Duke and Duchess of Sussex issue legal warning over photos
The Duke and Duchess of Sussex have issued a legal warning to the media after photographs of Meghan in Canada were published in newspapers and on websites.
Lawyers say the photos of the duchess walking her dogs and carrying her son were taken by photographers hiding in bushes and spying on her.
They say she did not consent and accuse the photographers of harassment.
The couple say that they are prepared to take legal action.
They are believed to be alarmed by paparazzi activity near their current base on Vancouver Island, British Columbia.
Lawyers say there have also been attempts to photograph inside their home using long-range lenses and they accuse the paparazzi of being camped outside the property.
Under laws in British Columbia, the duchess may have grounds for a legal case if she can prove her privacy has been violated, although freedom of the press and expression is guaranteed under the Canadian Charter of Rights and Freedoms.
This comes after the Queen agreed to the couple's wish to step back from being full-time royals, to become financially independent and to split their time between the UK and Canada.
On Monday, Meghan was pictured carrying the couple's eight-month-old son Archie in a baby sling, while walking her two dogs, Guy and Oz, in Horth Hill Regional Park on Vancouver Island.
The Duke of Sussex arrived back in Canada on Tuesday morning after attending the UK-Africa Investment Summit in London on Monday.
He had been apart from Meghan and Archie for more than 10 days, after she flew back to Canada earlier this month.
It was announced on Saturday that from the spring, the Sussexes will no longer be full-time working royals.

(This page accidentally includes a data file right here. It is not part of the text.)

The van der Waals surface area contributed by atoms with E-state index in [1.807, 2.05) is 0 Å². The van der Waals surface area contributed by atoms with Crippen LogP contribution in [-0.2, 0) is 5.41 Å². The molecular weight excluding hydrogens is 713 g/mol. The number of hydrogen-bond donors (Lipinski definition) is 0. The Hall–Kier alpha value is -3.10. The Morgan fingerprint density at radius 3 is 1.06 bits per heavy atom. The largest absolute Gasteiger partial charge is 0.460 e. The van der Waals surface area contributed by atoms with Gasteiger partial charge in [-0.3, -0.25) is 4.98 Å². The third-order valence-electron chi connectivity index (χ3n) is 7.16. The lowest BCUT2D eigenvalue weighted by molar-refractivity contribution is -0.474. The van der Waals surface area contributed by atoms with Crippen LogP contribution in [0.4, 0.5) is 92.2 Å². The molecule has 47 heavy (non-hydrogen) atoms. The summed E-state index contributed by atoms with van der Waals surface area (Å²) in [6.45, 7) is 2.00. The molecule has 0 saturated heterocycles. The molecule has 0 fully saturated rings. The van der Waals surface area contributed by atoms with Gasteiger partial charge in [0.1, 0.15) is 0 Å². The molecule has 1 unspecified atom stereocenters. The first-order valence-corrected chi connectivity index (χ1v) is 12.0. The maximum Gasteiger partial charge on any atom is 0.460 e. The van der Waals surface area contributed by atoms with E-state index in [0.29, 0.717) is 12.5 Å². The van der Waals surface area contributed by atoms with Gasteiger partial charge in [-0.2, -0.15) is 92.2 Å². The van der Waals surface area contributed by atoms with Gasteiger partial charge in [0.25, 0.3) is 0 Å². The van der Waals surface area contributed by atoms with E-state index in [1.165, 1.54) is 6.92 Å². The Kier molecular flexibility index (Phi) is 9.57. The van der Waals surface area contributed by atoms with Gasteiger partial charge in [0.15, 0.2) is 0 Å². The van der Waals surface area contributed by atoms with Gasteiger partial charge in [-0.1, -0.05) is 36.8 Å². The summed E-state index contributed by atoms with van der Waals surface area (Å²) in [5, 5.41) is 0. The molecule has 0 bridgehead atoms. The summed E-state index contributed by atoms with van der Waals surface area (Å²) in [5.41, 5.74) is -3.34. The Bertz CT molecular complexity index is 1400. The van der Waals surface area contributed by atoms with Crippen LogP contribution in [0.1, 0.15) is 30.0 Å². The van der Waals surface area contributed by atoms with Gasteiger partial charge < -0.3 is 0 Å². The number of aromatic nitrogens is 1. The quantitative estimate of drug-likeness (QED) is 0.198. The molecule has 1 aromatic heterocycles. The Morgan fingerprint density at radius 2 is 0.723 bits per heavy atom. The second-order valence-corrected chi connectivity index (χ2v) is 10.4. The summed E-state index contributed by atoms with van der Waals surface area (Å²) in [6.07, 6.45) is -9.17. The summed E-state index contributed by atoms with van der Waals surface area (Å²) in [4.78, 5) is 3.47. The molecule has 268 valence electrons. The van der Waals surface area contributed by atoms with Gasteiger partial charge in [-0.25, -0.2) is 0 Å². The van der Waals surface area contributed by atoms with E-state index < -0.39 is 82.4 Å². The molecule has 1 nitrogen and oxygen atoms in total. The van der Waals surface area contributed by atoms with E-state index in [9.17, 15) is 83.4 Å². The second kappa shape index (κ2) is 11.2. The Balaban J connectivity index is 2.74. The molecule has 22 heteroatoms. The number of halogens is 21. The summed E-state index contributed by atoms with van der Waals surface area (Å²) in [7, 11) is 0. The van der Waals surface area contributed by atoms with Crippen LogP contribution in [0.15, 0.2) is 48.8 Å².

They will stop using their HRH titles, no longer carry out royal duties or military appointments and no longer formally represent the Queen.
One day after that announcement, Prince Harry said he was "taking a leap of faith" in stepping back from being a senior royal, adding: "There really was no other option."
Prince Harry has long had an uneasy relationship with the media, having grown up aware of the impact the intense media interest had on the life of his late mother, Diana, Princess of Wales, who died in a car crash in Paris while being pursued by paparazzi on motorbikes.
The driver of Princess Diana's car - Henri Paul - had been drink-driving at the time of the crash on 31 August 1997.
The prince has often compared his wife's experiences of the press with those of his late mother.
In a statement announcing Meghan's legal action against the Mail on Sunday last October, the prince said he and Meghan were forced to take action against "relentless propaganda".
The duchess is suing the newspaper over publishing one of her private letters to her father, Thomas Markle.
Meghan accuses the paper of misusing her private information, breaching copyright and selective editing.
The Mail on Sunday rejects the claims and says there was "huge and legitimate" public interest in publishing the note.
Days after confirming his wife's legal case, the duke announced he would take legal action against the owners of the Sun, the defunct News of the World, and the Daily Mirror, in relation to alleged phone-hacking.
Back in 2016, Prince Harry attacked the media for subjecting Meghan - then his girlfriend - to a "wave of abuse and harassment".
In 2017, the Duke and Duchess of Cambridge were awarded £92,000 (100,000 euros) in damages after French magazine Closer printed topless pictures of the duchess in 2012.
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